The new coach at Stamford Bridge rarely surprised anyone with his tactics at Napoli, yet they often swept opponents aside
At last, Chelsea can see “a fumata bianca”. In the lexicon of Italian football journalism, that phrase – “white smoke” – is used to convey the moment when a drawn-out coaching appointment or transfer saga reaches its conclusion. The imagery is borrowed from the Vatican, where ballots are burned to let the world know when a new Pope has been elected. In this case, the smoke might simply be rising from the end of Maurizio Sarri’s latest cigarette.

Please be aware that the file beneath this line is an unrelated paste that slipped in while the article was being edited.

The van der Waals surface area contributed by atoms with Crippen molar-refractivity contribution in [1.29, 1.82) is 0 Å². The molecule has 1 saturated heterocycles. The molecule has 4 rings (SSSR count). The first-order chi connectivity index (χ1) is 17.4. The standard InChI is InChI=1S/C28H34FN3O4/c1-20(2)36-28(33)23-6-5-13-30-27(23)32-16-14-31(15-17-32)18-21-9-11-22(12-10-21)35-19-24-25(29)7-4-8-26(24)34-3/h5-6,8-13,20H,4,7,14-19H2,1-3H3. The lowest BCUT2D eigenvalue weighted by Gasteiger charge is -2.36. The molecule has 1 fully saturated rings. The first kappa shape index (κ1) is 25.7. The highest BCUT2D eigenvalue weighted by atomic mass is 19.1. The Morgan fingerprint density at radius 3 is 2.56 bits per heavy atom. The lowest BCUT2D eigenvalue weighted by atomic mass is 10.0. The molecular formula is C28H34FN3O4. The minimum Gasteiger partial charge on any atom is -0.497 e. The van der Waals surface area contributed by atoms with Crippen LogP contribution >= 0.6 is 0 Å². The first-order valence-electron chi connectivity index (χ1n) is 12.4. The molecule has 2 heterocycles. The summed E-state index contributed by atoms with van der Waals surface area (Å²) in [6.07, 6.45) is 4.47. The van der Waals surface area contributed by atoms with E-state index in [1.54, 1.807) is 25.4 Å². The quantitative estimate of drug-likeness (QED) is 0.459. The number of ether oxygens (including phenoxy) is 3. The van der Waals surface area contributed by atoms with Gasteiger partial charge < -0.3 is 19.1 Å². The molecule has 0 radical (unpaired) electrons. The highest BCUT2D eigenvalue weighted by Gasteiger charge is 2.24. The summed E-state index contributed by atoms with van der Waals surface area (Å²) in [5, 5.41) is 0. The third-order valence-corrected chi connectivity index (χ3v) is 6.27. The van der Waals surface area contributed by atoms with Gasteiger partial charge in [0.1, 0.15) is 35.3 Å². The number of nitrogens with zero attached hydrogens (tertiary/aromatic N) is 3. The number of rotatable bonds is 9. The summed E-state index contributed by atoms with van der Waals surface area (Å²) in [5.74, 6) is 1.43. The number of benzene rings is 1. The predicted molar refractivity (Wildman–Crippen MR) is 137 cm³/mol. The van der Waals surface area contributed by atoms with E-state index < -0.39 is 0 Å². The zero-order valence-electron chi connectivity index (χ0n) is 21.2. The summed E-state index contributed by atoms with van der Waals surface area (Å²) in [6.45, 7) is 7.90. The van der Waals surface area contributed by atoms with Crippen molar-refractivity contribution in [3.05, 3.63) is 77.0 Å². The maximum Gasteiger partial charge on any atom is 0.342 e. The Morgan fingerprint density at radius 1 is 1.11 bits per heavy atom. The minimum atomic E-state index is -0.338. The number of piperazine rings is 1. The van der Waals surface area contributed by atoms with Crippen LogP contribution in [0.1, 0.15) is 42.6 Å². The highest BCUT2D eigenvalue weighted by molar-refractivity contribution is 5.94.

To say that Chelsea’s new manager is fond of a puff might be understating things. Dries Mertens estimated Sarri’s daily consumption at five packets a day. The manager is almost as keen on his coffee. At Napoli, he would have the club’s shopkeeper bring him a fresh espresso out at set breaks in training every day.